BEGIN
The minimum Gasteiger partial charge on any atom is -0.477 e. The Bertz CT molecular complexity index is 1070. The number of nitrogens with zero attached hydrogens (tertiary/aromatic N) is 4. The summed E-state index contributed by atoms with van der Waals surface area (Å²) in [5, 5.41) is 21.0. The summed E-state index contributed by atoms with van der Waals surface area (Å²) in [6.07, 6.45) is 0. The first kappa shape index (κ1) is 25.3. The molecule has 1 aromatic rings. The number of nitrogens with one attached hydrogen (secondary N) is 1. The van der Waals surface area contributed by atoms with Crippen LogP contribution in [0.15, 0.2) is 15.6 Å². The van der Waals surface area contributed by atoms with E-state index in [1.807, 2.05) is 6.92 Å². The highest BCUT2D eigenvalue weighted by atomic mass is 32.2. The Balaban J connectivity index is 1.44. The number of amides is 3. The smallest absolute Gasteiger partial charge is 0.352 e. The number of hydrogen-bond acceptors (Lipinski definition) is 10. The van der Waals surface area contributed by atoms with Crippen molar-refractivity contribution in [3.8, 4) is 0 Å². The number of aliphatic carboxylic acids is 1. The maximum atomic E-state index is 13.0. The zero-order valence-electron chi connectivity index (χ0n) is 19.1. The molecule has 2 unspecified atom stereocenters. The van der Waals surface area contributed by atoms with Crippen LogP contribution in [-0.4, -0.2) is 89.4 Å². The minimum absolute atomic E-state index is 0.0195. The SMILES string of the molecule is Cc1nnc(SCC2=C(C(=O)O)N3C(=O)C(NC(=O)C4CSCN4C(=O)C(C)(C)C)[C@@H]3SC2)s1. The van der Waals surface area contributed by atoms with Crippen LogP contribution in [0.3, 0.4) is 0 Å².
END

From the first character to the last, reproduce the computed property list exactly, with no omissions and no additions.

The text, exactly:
The minimum Gasteiger partial charge on any atom is -0.477 e. The Bertz CT molecular complexity index is 1070. The number of nitrogens with zero attached hydrogens (tertiary/aromatic N) is 4. The summed E-state index contributed by atoms with van der Waals surface area (Å²) in [5, 5.41) is 21.0. The summed E-state index contributed by atoms with van der Waals surface area (Å²) in [6.07, 6.45) is 0. The first kappa shape index (κ1) is 25.3. The molecule has 1 aromatic rings. The number of nitrogens with one attached hydrogen (secondary N) is 1. The van der Waals surface area contributed by atoms with Crippen LogP contribution in [0.15, 0.2) is 15.6 Å². The van der Waals surface area contributed by atoms with E-state index in [1.807, 2.05) is 6.92 Å². The highest BCUT2D eigenvalue weighted by atomic mass is 32.2. The Balaban J connectivity index is 1.44. The number of amides is 3. The smallest absolute Gasteiger partial charge is 0.352 e. The number of hydrogen-bond acceptors (Lipinski definition) is 10. The van der Waals surface area contributed by atoms with Crippen molar-refractivity contribution in [3.8, 4) is 0 Å². The number of aliphatic carboxylic acids is 1. The maximum atomic E-state index is 13.0. The zero-order valence-electron chi connectivity index (χ0n) is 19.1. The molecule has 2 unspecified atom stereocenters. The van der Waals surface area contributed by atoms with Crippen LogP contribution in [-0.4, -0.2) is 89.4 Å². The minimum absolute atomic E-state index is 0.0195. The SMILES string of the molecule is Cc1nnc(SCC2=C(C(=O)O)N3C(=O)C(NC(=O)C4CSCN4C(=O)C(C)(C)C)[C@@H]3SC2)s1. The van der Waals surface area contributed by atoms with Crippen LogP contribution in [0.3, 0.4) is 0 Å².